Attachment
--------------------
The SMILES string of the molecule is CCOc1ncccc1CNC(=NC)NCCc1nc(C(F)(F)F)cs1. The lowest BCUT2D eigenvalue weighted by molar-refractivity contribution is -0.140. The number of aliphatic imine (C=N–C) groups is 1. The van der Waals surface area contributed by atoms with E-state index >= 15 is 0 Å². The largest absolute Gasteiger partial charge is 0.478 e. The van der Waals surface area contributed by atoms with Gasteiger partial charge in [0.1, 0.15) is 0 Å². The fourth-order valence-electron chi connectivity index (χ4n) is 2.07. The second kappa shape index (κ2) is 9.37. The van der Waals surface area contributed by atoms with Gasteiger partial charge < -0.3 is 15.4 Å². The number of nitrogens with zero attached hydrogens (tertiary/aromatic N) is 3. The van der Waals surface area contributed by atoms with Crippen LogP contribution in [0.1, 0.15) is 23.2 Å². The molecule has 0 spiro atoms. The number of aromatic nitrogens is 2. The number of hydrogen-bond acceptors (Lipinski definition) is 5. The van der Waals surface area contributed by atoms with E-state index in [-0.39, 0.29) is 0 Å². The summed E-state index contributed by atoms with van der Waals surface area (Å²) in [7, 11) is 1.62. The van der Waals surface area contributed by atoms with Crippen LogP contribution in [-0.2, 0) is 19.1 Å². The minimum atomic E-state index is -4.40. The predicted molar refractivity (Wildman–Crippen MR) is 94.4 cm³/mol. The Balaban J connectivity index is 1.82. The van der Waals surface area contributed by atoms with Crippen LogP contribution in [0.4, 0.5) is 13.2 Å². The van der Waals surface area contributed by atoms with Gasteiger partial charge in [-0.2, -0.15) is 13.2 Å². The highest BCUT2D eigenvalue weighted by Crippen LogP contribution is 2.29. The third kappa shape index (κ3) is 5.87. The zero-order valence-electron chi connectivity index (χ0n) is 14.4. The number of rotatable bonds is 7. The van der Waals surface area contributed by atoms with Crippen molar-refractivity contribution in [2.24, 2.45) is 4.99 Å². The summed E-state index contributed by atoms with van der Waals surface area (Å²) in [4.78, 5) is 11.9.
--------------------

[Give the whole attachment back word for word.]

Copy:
The SMILES string of the molecule is CCOc1ncccc1CNC(=NC)NCCc1nc(C(F)(F)F)cs1. The lowest BCUT2D eigenvalue weighted by molar-refractivity contribution is -0.140. The number of aliphatic imine (C=N–C) groups is 1. The van der Waals surface area contributed by atoms with E-state index >= 15 is 0 Å². The largest absolute Gasteiger partial charge is 0.478 e. The van der Waals surface area contributed by atoms with Gasteiger partial charge in [0.1, 0.15) is 0 Å². The fourth-order valence-electron chi connectivity index (χ4n) is 2.07. The second kappa shape index (κ2) is 9.37. The van der Waals surface area contributed by atoms with Gasteiger partial charge < -0.3 is 15.4 Å². The number of nitrogens with zero attached hydrogens (tertiary/aromatic N) is 3. The van der Waals surface area contributed by atoms with Crippen LogP contribution in [0.1, 0.15) is 23.2 Å². The molecule has 0 spiro atoms. The number of aromatic nitrogens is 2. The number of hydrogen-bond acceptors (Lipinski definition) is 5. The van der Waals surface area contributed by atoms with E-state index in [-0.39, 0.29) is 0 Å². The summed E-state index contributed by atoms with van der Waals surface area (Å²) in [7, 11) is 1.62. The van der Waals surface area contributed by atoms with Crippen LogP contribution in [-0.2, 0) is 19.1 Å². The minimum atomic E-state index is -4.40. The predicted molar refractivity (Wildman–Crippen MR) is 94.4 cm³/mol. The Balaban J connectivity index is 1.82. The van der Waals surface area contributed by atoms with Crippen LogP contribution in [0.4, 0.5) is 13.2 Å². The van der Waals surface area contributed by atoms with Gasteiger partial charge in [-0.2, -0.15) is 13.2 Å². The highest BCUT2D eigenvalue weighted by Crippen LogP contribution is 2.29. The third kappa shape index (κ3) is 5.87. The zero-order valence-electron chi connectivity index (χ0n) is 14.4. The number of rotatable bonds is 7. The van der Waals surface area contributed by atoms with Crippen molar-refractivity contribution in [2.24, 2.45) is 4.99 Å². The summed E-state index contributed by atoms with van der Waals surface area (Å²) in [4.78, 5) is 11.9.